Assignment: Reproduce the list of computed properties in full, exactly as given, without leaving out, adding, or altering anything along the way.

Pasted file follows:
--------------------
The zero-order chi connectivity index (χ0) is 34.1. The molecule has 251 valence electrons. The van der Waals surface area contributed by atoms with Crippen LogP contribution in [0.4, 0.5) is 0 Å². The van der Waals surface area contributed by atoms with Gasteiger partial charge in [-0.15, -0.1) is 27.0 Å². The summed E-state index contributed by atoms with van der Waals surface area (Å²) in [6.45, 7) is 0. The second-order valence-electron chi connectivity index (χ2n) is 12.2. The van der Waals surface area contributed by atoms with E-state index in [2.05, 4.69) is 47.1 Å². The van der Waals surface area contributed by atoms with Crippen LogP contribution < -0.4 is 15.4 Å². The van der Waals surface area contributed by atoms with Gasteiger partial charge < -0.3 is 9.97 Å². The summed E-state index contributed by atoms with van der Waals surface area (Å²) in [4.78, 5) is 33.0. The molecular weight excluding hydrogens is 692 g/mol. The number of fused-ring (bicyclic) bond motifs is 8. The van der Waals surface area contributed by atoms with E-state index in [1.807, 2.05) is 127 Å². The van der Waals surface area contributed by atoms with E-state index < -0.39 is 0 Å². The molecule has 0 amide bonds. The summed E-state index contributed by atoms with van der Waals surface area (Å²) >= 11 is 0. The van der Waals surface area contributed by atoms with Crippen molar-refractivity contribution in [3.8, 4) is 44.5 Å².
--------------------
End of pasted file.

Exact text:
The zero-order chi connectivity index (χ0) is 34.1. The molecule has 251 valence electrons. The van der Waals surface area contributed by atoms with Crippen LogP contribution in [0.4, 0.5) is 0 Å². The van der Waals surface area contributed by atoms with Gasteiger partial charge in [-0.15, -0.1) is 27.0 Å². The summed E-state index contributed by atoms with van der Waals surface area (Å²) in [6.45, 7) is 0. The second-order valence-electron chi connectivity index (χ2n) is 12.2. The van der Waals surface area contributed by atoms with E-state index in [2.05, 4.69) is 47.1 Å². The van der Waals surface area contributed by atoms with Crippen LogP contribution < -0.4 is 15.4 Å². The van der Waals surface area contributed by atoms with Gasteiger partial charge < -0.3 is 9.97 Å². The summed E-state index contributed by atoms with van der Waals surface area (Å²) in [4.78, 5) is 33.0. The molecular weight excluding hydrogens is 692 g/mol. The number of fused-ring (bicyclic) bond motifs is 8. The van der Waals surface area contributed by atoms with E-state index in [1.807, 2.05) is 127 Å². The van der Waals surface area contributed by atoms with E-state index < -0.39 is 0 Å². The molecule has 0 amide bonds. The summed E-state index contributed by atoms with van der Waals surface area (Å²) >= 11 is 0. The van der Waals surface area contributed by atoms with Crippen molar-refractivity contribution in [3.8, 4) is 44.5 Å².